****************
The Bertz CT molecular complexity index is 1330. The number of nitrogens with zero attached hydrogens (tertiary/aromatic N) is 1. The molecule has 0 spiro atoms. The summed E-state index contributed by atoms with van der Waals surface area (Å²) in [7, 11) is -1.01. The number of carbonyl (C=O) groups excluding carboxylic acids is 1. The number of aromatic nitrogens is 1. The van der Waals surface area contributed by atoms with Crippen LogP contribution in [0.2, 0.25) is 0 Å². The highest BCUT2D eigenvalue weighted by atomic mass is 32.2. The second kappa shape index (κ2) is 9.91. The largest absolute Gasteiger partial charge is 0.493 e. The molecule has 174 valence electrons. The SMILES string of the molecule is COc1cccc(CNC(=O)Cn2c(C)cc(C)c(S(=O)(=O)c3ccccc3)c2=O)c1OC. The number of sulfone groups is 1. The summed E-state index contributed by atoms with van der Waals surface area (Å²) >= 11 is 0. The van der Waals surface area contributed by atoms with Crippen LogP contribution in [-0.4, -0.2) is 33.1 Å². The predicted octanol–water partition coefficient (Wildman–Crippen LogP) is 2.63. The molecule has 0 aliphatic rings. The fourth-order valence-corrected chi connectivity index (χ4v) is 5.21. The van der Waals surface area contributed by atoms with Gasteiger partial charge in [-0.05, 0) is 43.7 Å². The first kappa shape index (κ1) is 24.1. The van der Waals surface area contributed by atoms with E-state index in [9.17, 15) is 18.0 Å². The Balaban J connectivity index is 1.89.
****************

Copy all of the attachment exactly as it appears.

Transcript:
The Bertz CT molecular complexity index is 1330. The number of nitrogens with zero attached hydrogens (tertiary/aromatic N) is 1. The molecule has 0 spiro atoms. The summed E-state index contributed by atoms with van der Waals surface area (Å²) in [7, 11) is -1.01. The number of carbonyl (C=O) groups excluding carboxylic acids is 1. The number of aromatic nitrogens is 1. The van der Waals surface area contributed by atoms with Crippen LogP contribution in [0.2, 0.25) is 0 Å². The highest BCUT2D eigenvalue weighted by atomic mass is 32.2. The second kappa shape index (κ2) is 9.91. The largest absolute Gasteiger partial charge is 0.493 e. The molecule has 174 valence electrons. The SMILES string of the molecule is COc1cccc(CNC(=O)Cn2c(C)cc(C)c(S(=O)(=O)c3ccccc3)c2=O)c1OC. The number of sulfone groups is 1. The summed E-state index contributed by atoms with van der Waals surface area (Å²) >= 11 is 0. The van der Waals surface area contributed by atoms with Crippen LogP contribution in [-0.4, -0.2) is 33.1 Å². The predicted octanol–water partition coefficient (Wildman–Crippen LogP) is 2.63. The molecule has 0 aliphatic rings. The fourth-order valence-corrected chi connectivity index (χ4v) is 5.21. The van der Waals surface area contributed by atoms with Gasteiger partial charge in [-0.05, 0) is 43.7 Å². The first kappa shape index (κ1) is 24.1. The van der Waals surface area contributed by atoms with E-state index in [9.17, 15) is 18.0 Å². The Balaban J connectivity index is 1.89.